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Economy 2019-07-15T04:09:43+03:00
Ukrainian news
Serhiy Lovochkin: Heating Season Ends with Catastrophe in Utilities Sector

Serhiy Lovochkin: Heating Season Ends with Catastrophe in Utilities Sector

Serhiy Lovochkin. Photo: lovochkin.org
Serhiy Lovochkin. Photo: lovochkin.org

Between November 2018 and February 2019, Ukrainians’ debts to utility services providers increased by almost 30bln hryvnia. This was stated by Opposition platform - For life MP Serhiy Lovochkin commenting on the official end to the heating season. The MP believes that the total figure, inclusive of March 2019, will be even worse.

This was the official website of the politician.

"After the new heating season began, the population’s debt to the utility service providers had been increasing dramatically. In January-February 2019, the debt rose by another 13.8bln hryvnia, having reached 69.4bln hryvnia. Over the past four months, between November 2018 and February 2019, as the new heating season unveiled, the debt increased by over 74 percent, or 29.5bln hryvnia. When the data also includes March figures, it will be even worse. Ukraine has actually faced a catastrophe in the utilities sector," Lovochkin stated.

The MP also cited data for each type of utility services provided over the four months of the heating season. The debt for central heating and hot water supply services rose by 2.2 times (from 10.2bln hryvnia as of early November 2018 up to 22bln hryvnia in late February 2019); the natural gas debt — by 1.8 times (from 18bln to 33bln hryvnia); electricity — by 52.5 percent (from 4bln to 6.1bln hryvnia). The level of utilities debt settlement remains extremely low: only 46.6 percent of billed amount was paid in November (electricity bills excluded), 58.3 percent in December, 71.8 percent in January, and 69.4 percent in February.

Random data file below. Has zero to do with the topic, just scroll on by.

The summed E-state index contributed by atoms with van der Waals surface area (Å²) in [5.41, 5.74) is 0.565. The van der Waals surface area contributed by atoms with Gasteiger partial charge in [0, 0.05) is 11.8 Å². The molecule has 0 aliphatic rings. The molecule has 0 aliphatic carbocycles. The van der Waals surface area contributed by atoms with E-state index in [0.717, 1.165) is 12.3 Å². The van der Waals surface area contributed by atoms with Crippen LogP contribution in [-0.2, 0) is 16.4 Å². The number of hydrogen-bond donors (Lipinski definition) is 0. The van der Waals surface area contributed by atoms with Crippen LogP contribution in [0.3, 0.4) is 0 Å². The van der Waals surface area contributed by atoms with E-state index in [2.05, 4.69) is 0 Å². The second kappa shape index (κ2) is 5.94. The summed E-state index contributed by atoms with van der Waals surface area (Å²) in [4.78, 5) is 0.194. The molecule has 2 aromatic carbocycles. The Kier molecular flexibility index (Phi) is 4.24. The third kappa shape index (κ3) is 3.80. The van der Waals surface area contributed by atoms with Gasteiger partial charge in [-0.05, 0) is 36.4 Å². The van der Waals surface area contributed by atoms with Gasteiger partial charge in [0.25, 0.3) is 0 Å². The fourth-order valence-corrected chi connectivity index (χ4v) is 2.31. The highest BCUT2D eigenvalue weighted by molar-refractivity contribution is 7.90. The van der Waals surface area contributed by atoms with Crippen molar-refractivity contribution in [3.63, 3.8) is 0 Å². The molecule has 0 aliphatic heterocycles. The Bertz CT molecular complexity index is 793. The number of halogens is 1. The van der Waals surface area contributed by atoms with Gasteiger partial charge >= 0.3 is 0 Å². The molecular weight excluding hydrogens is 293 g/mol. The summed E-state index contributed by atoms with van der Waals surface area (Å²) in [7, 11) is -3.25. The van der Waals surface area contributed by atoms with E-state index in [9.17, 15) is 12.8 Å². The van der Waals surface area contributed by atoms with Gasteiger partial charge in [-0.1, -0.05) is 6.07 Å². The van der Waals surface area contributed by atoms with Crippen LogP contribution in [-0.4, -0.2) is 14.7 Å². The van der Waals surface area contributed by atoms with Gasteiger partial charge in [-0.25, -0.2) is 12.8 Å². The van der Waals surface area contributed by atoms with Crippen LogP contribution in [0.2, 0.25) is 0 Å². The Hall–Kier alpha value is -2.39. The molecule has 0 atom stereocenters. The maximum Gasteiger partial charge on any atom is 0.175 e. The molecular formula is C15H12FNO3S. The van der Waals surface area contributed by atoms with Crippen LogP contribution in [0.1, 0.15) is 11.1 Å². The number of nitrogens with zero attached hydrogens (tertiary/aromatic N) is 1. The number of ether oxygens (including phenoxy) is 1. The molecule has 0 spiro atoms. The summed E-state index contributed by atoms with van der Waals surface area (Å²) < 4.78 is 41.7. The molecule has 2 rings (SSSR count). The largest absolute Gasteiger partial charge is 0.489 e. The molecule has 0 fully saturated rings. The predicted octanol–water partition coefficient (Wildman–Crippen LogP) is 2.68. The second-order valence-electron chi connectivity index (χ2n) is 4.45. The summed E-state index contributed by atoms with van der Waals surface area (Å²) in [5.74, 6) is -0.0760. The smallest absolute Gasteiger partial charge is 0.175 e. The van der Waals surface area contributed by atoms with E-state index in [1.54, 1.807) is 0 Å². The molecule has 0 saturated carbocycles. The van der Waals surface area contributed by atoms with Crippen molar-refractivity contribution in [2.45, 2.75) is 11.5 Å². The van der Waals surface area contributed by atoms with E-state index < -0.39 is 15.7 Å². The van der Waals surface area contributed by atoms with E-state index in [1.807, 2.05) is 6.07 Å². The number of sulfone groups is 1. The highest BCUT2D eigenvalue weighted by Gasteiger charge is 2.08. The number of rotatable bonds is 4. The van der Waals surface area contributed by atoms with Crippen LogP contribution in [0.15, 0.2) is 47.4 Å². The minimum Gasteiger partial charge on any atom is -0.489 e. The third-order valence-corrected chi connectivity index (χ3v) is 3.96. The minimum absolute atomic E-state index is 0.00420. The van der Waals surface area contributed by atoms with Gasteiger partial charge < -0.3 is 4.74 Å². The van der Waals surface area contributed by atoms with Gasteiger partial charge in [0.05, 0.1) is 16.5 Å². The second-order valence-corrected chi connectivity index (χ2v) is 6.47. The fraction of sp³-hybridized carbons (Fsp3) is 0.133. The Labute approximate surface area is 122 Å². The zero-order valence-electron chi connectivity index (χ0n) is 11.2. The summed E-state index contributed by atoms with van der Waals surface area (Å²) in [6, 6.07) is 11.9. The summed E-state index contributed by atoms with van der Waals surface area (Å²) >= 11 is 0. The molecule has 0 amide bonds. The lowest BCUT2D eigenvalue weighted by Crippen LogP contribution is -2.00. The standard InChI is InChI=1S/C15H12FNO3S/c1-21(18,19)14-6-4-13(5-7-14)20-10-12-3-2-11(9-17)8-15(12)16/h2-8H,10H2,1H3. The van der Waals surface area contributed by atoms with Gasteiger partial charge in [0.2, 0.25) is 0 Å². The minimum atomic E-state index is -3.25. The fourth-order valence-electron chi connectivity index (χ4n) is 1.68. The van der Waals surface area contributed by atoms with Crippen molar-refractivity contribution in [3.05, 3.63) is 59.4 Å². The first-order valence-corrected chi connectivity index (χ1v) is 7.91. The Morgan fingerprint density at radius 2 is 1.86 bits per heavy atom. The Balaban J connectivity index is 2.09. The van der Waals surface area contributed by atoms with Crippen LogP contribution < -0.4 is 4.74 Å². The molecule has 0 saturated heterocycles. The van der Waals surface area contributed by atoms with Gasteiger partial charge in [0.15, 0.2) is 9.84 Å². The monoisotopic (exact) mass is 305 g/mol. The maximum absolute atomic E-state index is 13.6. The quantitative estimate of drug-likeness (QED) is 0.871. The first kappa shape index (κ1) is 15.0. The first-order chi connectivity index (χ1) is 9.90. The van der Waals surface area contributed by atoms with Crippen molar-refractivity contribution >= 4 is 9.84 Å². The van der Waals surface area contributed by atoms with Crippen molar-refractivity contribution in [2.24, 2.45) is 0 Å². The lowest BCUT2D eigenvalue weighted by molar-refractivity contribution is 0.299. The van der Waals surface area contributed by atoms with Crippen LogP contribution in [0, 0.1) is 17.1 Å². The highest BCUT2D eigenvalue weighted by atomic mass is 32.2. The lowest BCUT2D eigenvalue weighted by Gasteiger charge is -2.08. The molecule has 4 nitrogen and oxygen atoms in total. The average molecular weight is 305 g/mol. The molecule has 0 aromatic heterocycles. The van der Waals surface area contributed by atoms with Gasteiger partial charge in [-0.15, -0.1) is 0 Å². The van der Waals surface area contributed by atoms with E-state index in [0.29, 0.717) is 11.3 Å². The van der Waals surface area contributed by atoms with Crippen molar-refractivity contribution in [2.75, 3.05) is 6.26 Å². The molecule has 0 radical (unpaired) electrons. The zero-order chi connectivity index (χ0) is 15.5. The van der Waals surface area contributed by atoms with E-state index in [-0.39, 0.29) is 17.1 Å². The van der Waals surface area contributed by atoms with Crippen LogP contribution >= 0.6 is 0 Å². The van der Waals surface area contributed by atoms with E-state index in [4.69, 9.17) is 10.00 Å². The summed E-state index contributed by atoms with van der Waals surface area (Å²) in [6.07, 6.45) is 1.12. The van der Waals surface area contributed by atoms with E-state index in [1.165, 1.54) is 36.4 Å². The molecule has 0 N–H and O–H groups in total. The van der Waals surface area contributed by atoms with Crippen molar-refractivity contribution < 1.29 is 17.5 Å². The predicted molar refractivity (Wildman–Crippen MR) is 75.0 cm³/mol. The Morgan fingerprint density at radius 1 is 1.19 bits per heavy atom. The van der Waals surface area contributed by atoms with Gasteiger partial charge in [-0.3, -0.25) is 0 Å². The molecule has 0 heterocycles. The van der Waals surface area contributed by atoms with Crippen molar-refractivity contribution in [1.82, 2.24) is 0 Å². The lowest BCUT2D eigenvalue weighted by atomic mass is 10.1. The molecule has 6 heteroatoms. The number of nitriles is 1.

One of the reasons behind the catastrophe in the utilities sector is constant increase of the utility fees, Lovochkin believes. Over the first three months of the heating season (by December 2018) sewage fees rose by 23.7 percent, natural gas by 22.9 percent, water supply by 20.9 percent, heating and hot water by 17.4 percent, and maintenance fees by 16.9 percent.

"The dramatic increase of the population’s debt for consumed utility services is an expected reaction of the population to the inadequate rise of utility fees, the cut in the social consumption norms, and reduction in the subsidies system," Lovochkin explained.

The politician reminded that back in April 2018, the government committed an unprecedented stiffening of subsidy rules, depriving up to 3mln families from receiving monetary aid from the state. As of late February 2019, over 3.7mln households (one in four) were receiving subsidies, which is by 2.7bln or 1.7 times fewer than a year before (6.4mln families in February 2018).

"The extreme increase of the debt amount over the course of just a few months poses a question of immediate revision of the entire system of payment for the utility services. The rates should be decreased to the level affordable for the people," Lovochkin summed up.


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